Conscious Choice cover

From the press release: In this ground-breaking new history of early America, historian Robert Zimmerman not only exposes the lie behind The New York Times 1619 Project that falsely claims slavery is central to the history of the United States, he also provides profound lessons about the nature of human societies, lessons important for Americans today as well as for all future settlers on Mars and elsewhere in space.

 
Conscious Choice: The origins of slavery in America and why it matters today and for our future in outer space, is a riveting page-turning story that documents how slavery slowly became pervasive in the southern British colonies of North America, colonies founded by a people and culture that not only did not allow slavery but in every way were hostile to the practice.  
Conscious Choice does more however. In telling the tragic history of the Virginia colony and the rise of slavery there, Zimmerman lays out the proper path for creating healthy societies in places like the Moon and Mars.

 

“Zimmerman’s ground-breaking history provides every future generation the basic framework for establishing new societies on other worlds. We would be wise to heed what he says.” —Robert Zubrin, founder of founder of the Mars Society.

 

Available everywhere for $3.99 (before discount) at Amazon, Barnes & Noble, and all ebook vendors, or direct from the ebook publisher, ebookit. And if you buy it from ebookit you don't support the big tech companies and I get a bigger cut much sooner.


United flies its last 747

United yesterday completed its last scheduled 747 passenger flight, ending a period lasting almost a half century since the first 747 took off.

The flight had a 1970s theme, with the crew in vintage uniforms and the passengers dressing in costumes invoking that time period.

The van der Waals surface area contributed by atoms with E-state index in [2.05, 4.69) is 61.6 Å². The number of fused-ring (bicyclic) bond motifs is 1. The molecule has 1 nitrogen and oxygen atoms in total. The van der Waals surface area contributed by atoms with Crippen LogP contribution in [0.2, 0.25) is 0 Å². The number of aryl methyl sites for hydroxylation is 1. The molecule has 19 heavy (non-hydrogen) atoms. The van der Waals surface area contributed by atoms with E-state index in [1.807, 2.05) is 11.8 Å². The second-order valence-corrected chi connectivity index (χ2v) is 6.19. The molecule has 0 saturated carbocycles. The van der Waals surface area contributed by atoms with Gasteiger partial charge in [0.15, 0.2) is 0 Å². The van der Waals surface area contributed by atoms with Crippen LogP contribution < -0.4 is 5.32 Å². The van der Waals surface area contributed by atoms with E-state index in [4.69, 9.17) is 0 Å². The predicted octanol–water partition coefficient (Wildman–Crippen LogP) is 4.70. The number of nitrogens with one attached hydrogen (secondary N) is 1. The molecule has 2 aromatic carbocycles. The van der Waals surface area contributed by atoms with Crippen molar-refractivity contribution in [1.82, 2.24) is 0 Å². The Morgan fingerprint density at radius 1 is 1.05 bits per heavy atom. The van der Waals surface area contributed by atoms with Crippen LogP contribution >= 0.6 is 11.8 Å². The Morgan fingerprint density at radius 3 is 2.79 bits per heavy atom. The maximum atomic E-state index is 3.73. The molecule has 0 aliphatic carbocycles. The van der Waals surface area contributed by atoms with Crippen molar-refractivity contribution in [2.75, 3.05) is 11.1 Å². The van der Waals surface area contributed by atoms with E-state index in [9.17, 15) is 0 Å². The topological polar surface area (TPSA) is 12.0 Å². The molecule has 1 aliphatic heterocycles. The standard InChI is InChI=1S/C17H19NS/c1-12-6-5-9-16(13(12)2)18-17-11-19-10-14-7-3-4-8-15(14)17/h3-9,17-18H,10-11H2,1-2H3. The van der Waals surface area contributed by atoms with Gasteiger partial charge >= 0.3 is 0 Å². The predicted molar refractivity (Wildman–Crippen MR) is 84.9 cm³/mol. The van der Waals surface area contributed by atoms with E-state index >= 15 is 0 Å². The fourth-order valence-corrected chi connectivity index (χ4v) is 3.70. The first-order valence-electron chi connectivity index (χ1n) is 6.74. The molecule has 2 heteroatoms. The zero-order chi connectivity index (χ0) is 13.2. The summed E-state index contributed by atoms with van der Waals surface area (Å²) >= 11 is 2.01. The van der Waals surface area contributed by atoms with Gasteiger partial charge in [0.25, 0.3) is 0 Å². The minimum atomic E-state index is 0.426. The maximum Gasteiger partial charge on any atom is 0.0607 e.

The article does a nice job of recounting the 747’s history, as well as why it is being replaced. It also noted this:

[T]he aircraft would go on to defy all expectations. Boeing anticipated it would become obsolete before the Nineties, believing that supersonic jets would overtake conventional aircraft.

In fact the 747 is still in production with current orders placed by a number of developing countries which will potentially see it serving into 2030. While the aircraft’s life is limited in the US – with Delta the only airline still flying the craft and due to retire it later this year – other major carriers will continue operating it well into the next decade. British Airways, which now operates 36 of the aircraft, more than any other airline, has confirmed it will be phasing it out – but will not part ways with it entirely until 2024.

Even once it has disappeared from passenger routes, it is expected the 747 will go on to serve many more years as a cargo plane.

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One comment

  • Kirk

    The article says that this particular aircraft “will now be taken to a boneyard in the Californian desert to be dismanteled and replaced with the 777”.

    Is it strange that the last revenue producing flight was one-way from SFO to HNL? You’d think they would want it to pay its way back to the mainland.

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